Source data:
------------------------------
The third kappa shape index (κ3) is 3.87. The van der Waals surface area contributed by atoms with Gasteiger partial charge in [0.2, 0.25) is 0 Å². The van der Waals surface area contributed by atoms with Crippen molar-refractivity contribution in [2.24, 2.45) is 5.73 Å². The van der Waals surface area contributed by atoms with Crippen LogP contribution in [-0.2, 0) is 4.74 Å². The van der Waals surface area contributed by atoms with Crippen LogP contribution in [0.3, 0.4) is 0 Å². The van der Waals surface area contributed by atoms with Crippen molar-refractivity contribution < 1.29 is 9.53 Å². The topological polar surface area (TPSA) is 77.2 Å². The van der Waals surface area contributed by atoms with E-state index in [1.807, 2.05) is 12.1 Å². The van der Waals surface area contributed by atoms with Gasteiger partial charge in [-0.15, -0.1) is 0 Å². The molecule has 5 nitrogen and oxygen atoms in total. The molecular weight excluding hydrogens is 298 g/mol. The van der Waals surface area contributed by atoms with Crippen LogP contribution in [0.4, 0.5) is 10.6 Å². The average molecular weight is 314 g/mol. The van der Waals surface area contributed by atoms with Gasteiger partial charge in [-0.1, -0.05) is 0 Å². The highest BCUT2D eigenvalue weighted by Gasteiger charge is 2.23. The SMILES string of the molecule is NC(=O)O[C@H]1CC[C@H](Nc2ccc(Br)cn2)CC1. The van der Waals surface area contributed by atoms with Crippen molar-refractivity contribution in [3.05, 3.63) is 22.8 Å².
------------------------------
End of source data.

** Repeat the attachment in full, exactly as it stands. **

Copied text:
The third kappa shape index (κ3) is 3.87. The van der Waals surface area contributed by atoms with Gasteiger partial charge in [0.2, 0.25) is 0 Å². The van der Waals surface area contributed by atoms with Crippen molar-refractivity contribution in [2.24, 2.45) is 5.73 Å². The van der Waals surface area contributed by atoms with Crippen LogP contribution in [-0.2, 0) is 4.74 Å². The van der Waals surface area contributed by atoms with Crippen LogP contribution in [0.3, 0.4) is 0 Å². The van der Waals surface area contributed by atoms with Crippen molar-refractivity contribution < 1.29 is 9.53 Å². The topological polar surface area (TPSA) is 77.2 Å². The van der Waals surface area contributed by atoms with E-state index in [1.807, 2.05) is 12.1 Å². The van der Waals surface area contributed by atoms with Gasteiger partial charge in [-0.15, -0.1) is 0 Å². The molecule has 5 nitrogen and oxygen atoms in total. The molecular weight excluding hydrogens is 298 g/mol. The van der Waals surface area contributed by atoms with Crippen LogP contribution in [0.4, 0.5) is 10.6 Å². The average molecular weight is 314 g/mol. The van der Waals surface area contributed by atoms with Gasteiger partial charge in [-0.1, -0.05) is 0 Å². The highest BCUT2D eigenvalue weighted by Gasteiger charge is 2.23. The SMILES string of the molecule is NC(=O)O[C@H]1CC[C@H](Nc2ccc(Br)cn2)CC1. The van der Waals surface area contributed by atoms with Crippen molar-refractivity contribution in [3.05, 3.63) is 22.8 Å².